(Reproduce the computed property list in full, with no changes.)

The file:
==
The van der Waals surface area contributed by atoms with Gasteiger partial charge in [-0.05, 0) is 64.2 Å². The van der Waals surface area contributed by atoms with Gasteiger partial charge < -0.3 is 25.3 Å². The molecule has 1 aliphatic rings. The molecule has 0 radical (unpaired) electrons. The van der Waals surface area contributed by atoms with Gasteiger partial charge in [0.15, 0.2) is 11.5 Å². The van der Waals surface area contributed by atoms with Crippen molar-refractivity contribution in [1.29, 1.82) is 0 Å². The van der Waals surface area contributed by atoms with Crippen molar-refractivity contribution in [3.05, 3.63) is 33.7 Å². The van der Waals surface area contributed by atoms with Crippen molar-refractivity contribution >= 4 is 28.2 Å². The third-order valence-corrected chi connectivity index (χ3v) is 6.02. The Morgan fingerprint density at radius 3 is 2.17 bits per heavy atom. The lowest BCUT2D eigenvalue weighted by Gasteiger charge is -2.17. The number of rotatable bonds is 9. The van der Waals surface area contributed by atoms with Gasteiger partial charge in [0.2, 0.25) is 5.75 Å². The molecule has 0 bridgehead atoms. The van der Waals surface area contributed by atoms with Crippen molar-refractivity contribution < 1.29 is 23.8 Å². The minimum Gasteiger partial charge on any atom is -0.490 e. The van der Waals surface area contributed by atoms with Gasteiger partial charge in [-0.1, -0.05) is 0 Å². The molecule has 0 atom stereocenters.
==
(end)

The van der Waals surface area contributed by atoms with Gasteiger partial charge in [-0.05, 0) is 64.2 Å². The van der Waals surface area contributed by atoms with Gasteiger partial charge < -0.3 is 25.3 Å². The molecule has 1 aliphatic rings. The molecule has 0 radical (unpaired) electrons. The van der Waals surface area contributed by atoms with Gasteiger partial charge in [0.15, 0.2) is 11.5 Å². The van der Waals surface area contributed by atoms with Crippen molar-refractivity contribution in [1.29, 1.82) is 0 Å². The van der Waals surface area contributed by atoms with Crippen molar-refractivity contribution in [3.05, 3.63) is 33.7 Å². The van der Waals surface area contributed by atoms with Crippen molar-refractivity contribution >= 4 is 28.2 Å². The third-order valence-corrected chi connectivity index (χ3v) is 6.02. The Morgan fingerprint density at radius 3 is 2.17 bits per heavy atom. The lowest BCUT2D eigenvalue weighted by Gasteiger charge is -2.17. The number of rotatable bonds is 9. The van der Waals surface area contributed by atoms with Gasteiger partial charge in [0.2, 0.25) is 5.75 Å². The molecule has 0 bridgehead atoms. The van der Waals surface area contributed by atoms with Crippen molar-refractivity contribution < 1.29 is 23.8 Å². The minimum Gasteiger partial charge on any atom is -0.490 e. The van der Waals surface area contributed by atoms with Gasteiger partial charge in [-0.1, -0.05) is 0 Å². The molecule has 0 atom stereocenters.